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thetooth wrote:The first thing I did when I saw it was check the calendar to see if it was April Fools Day again. LOL
That having been done, I'm still not sure what to make of it. It seems plausible, but the price seems a bit crazy... and it still lacks a good way to chill down the wort, which I was sort of expecting at that price in a do-it-all sort of system.
gustavf wrote:I have used this system for some 25 brews the last year and it is very popular here in Norway. Having 240 volt electricity and little tradition for using gas, it is certainly a bit more versatile here than in the US, but I have to say I love my Braumeister. Certainly not a system for barley wines, but up to 1065 it works pretty well. Normal efficiency is around 75-80%.
You can, and should, sparge. After lifting the malt pipe, add water from the top. This is not the gentle, slow sparge you normally want, but it works pretty well.
The system is compact, very compact, and I normally brew in my shower stall. It takes less than 10 minutes to get it out from the cabinet and set it up and cleanup is also fairly easy.
usmcruz wrote:Im kinda curious, how are you getting 1.065 wort when the system limitations are 1.057? you adding dme?
Another thing I find hard to believe that your getting 75 to 80% sparging, because in order to reach the 75 to 80% range your sparge would exceed the starting volume capacities of the system. Am I missing something?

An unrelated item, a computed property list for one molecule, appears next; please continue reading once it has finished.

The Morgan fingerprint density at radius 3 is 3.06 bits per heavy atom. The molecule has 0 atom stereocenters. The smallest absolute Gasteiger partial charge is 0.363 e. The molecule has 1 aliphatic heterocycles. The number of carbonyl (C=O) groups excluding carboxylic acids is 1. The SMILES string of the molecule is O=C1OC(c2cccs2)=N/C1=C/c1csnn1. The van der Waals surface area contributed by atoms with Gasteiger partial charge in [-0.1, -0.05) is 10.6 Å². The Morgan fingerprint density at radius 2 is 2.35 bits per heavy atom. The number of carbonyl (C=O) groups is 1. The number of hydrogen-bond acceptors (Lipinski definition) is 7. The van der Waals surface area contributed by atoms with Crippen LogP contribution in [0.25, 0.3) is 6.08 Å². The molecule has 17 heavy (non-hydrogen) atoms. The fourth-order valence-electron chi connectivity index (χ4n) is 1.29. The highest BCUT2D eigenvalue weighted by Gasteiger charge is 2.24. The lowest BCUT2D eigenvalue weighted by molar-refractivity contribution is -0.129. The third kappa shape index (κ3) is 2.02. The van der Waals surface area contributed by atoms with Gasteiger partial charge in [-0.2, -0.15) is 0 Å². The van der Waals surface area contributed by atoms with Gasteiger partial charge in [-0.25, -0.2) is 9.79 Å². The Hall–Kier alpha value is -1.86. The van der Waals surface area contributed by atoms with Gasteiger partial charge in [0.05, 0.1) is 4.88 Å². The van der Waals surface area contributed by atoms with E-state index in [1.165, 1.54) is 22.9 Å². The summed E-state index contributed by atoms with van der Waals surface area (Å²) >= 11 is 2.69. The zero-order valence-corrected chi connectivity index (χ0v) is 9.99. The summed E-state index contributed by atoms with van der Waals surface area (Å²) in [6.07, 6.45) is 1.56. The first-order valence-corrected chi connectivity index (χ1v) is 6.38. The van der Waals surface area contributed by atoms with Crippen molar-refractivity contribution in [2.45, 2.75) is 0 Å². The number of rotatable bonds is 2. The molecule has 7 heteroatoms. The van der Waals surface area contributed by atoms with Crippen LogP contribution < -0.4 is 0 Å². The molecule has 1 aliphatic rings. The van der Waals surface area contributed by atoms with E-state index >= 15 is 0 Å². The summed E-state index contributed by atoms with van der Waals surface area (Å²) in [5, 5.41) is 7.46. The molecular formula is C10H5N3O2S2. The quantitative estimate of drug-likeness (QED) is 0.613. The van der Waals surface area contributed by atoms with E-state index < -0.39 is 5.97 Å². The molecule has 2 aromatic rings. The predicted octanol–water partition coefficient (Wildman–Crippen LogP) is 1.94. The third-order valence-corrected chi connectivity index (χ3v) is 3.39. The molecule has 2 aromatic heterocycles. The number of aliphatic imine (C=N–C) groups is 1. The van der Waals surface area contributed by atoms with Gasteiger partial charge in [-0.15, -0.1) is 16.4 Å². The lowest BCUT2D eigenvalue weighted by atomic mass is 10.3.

krizwit wrote:The system looks interesting, but I agree with the rest that it is quite a bit for what you get. It should come with a chiller....That being said, if you lived in a small apartment and had 240V access, along with a good chunk of disposable income it would be a fine purchase.
After reading a recent article on CNN I found the cost of living in Norway to be extremely high. They pay like 4 times as much for beer as we do so brewing on anything would pay off in probably a year or two..... gustavf could probably elaborate on that.
gustavf wrote:Yes, beer is rather expensive here, especially anything not a macro lager. Even so, I have never met anyone brewing to save money, at least not all grain. After all, we all know the cost of equipment and the other stuff we "need", but try to forget the cost of...
I know a number of people that have purchased the Braumeister and it was a bit of an investment for all of them, even if normal incomes are higher here. If they wanted to brew cheap beer, they would have chosen other and cheaper options, like a traditional cooler setup or never switched to all grain.
You get used to everything, however. These are prices for guest beers at my local brewpub (0,35 liters - 12 oz, prices converted to USD and rounded):
Hornbeer Happy Hoppy Viking $17, De Molen OpTop $14, Southern Tier Unearthly $18, Mikkeller Green Gold $16 and the list goes on. Low season airfare to the US $600... No wonder I try to make a drinking expedition every now and then.
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